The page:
a. [Only], has two meanings: let us never take chances, no matter how wonderful the world outside the circle is, we must never leave the circle. This is easy to understand, but many people simply understand that: you can only invest in industries that Buffett has bought, such as consumption, banking, insurance, etc., and fall into a fundamentalist error similar to “two whatevers”. Therefore, another meaning is: as long as we can really understand it, we can buy it, it doesn’t matter whether Buffett has bought it or not.
b . [Myself], also has two meanings: no one else understands, no matter whether the other person is Buffett, Munger, or the big V on the snowball, or a friend around him. No matter how much they understand, it has nothing to do with me. Only companies that I really understand can buy. On the contrary, no matter how optimistic others are, as long as we really understand it, we can buy it.
c. [Really understand], it is said that investment is a very cruel thing, no one cares whether you really understand or pretend to understand, but the market value of the account will tell us the answer. We must be honest with ourselves and not be ruthless and deceive ourselves. As for what is really understanding, it is not zero or one, black and white, it is a qualitative standard, which can be roughly summed up as: don’t vote if you don’t understand, if you know a little, vote a little, if you know more, vote more. This also matches the third point.
2. Buffett’s investment style should match the duration of the funds.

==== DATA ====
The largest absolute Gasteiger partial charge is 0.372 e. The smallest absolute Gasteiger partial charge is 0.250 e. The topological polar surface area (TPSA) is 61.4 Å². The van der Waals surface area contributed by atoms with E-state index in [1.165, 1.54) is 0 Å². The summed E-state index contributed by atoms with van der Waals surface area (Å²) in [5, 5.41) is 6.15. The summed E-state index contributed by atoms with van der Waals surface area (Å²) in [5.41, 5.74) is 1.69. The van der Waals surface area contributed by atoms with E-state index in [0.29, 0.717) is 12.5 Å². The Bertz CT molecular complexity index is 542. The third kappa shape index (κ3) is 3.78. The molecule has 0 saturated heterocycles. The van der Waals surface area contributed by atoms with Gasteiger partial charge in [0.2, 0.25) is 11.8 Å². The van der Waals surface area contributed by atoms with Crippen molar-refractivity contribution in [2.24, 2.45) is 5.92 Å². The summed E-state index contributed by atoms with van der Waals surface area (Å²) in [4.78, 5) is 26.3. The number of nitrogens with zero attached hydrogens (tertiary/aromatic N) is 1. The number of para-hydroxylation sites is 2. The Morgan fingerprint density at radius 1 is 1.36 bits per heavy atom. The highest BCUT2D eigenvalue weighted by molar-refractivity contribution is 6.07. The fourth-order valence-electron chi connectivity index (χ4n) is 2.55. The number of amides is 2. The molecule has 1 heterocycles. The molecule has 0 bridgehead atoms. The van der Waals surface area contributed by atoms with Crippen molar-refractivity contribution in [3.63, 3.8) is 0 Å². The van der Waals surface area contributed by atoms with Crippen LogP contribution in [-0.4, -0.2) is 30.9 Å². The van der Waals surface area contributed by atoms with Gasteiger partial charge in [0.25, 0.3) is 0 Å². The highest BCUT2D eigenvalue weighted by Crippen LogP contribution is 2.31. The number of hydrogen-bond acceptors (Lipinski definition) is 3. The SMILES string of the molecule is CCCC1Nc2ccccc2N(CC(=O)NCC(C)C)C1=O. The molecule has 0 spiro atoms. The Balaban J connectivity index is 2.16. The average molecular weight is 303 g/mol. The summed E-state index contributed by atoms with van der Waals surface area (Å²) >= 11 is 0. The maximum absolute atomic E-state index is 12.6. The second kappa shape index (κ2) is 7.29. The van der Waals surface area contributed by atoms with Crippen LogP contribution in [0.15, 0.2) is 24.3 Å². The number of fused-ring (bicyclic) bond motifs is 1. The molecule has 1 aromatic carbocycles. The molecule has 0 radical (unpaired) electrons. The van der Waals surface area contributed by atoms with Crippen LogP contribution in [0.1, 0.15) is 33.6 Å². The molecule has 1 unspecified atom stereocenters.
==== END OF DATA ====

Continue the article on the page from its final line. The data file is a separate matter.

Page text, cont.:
Why does Buffett dare to ignore stock price volatility? Why do you dare to be more excited when you fall, and buy more when you fall? In addition to buying companies within his circle of competence, there is a particularly important but often overlooked element: his capital has a long duration.
Whether he just started investing with personal funds, or after setting up a partnership company, the money he used to invest will not be used in the short term. Later, in order to solve the problem of long-term funding sources, he was willing to give up the commission of partners and took the initiative to transform the company into a joint-stock company.
Although this decision lost a huge amount of commission income, it made the source of funds permanent. Without this decision, his shares in the partnership company would be higher and higher, but the scale of the partnership company would not be as large as it is now, and his total personal wealth would also be lower than it is now.
Short-term funds cannot be used for long-term investment , which is overlooked by many people. I’ve been like this for a while, and even to a certain extent now – it’s not that the money will be used in the short term, but the amount of liquidity left for the family is relatively small, and if something unexpected happens, it’s very It’s hard not to sell stocks passively at all.
Furthermore, many people don’t have the duration of their funds to match Buffett’s investing style. Especially in the last two or three years of turmoil, many planned sources of cash flow that were originally highly certain have become less certain.